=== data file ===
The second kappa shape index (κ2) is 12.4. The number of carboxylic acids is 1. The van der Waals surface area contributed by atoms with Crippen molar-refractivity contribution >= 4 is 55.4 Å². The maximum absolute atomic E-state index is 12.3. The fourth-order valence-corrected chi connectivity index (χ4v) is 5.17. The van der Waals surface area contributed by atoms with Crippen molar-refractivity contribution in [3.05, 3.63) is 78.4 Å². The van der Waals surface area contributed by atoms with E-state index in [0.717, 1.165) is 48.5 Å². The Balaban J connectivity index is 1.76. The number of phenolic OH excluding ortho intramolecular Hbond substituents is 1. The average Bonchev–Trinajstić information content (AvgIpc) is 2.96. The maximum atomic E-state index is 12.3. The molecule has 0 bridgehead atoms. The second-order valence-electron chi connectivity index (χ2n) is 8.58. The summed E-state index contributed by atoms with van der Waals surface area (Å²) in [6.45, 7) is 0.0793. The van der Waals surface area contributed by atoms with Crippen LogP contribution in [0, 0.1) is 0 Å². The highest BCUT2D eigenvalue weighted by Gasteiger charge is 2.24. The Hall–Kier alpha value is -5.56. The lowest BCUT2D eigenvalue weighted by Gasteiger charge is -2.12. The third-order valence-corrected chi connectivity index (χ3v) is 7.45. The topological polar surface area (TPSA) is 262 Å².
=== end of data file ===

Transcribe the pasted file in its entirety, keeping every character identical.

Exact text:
The second kappa shape index (κ2) is 12.4. The number of carboxylic acids is 1. The van der Waals surface area contributed by atoms with Crippen molar-refractivity contribution >= 4 is 55.4 Å². The maximum absolute atomic E-state index is 12.3. The fourth-order valence-corrected chi connectivity index (χ4v) is 5.17. The van der Waals surface area contributed by atoms with Crippen molar-refractivity contribution in [3.05, 3.63) is 78.4 Å². The van der Waals surface area contributed by atoms with E-state index in [0.717, 1.165) is 48.5 Å². The Balaban J connectivity index is 1.76. The number of phenolic OH excluding ortho intramolecular Hbond substituents is 1. The average Bonchev–Trinajstić information content (AvgIpc) is 2.96. The maximum atomic E-state index is 12.3. The molecule has 0 bridgehead atoms. The second-order valence-electron chi connectivity index (χ2n) is 8.58. The summed E-state index contributed by atoms with van der Waals surface area (Å²) in [6.45, 7) is 0.0793. The van der Waals surface area contributed by atoms with Crippen LogP contribution in [0, 0.1) is 0 Å². The highest BCUT2D eigenvalue weighted by Gasteiger charge is 2.24. The Hall–Kier alpha value is -5.56. The lowest BCUT2D eigenvalue weighted by Gasteiger charge is -2.12. The third-order valence-corrected chi connectivity index (χ3v) is 7.45. The topological polar surface area (TPSA) is 262 Å².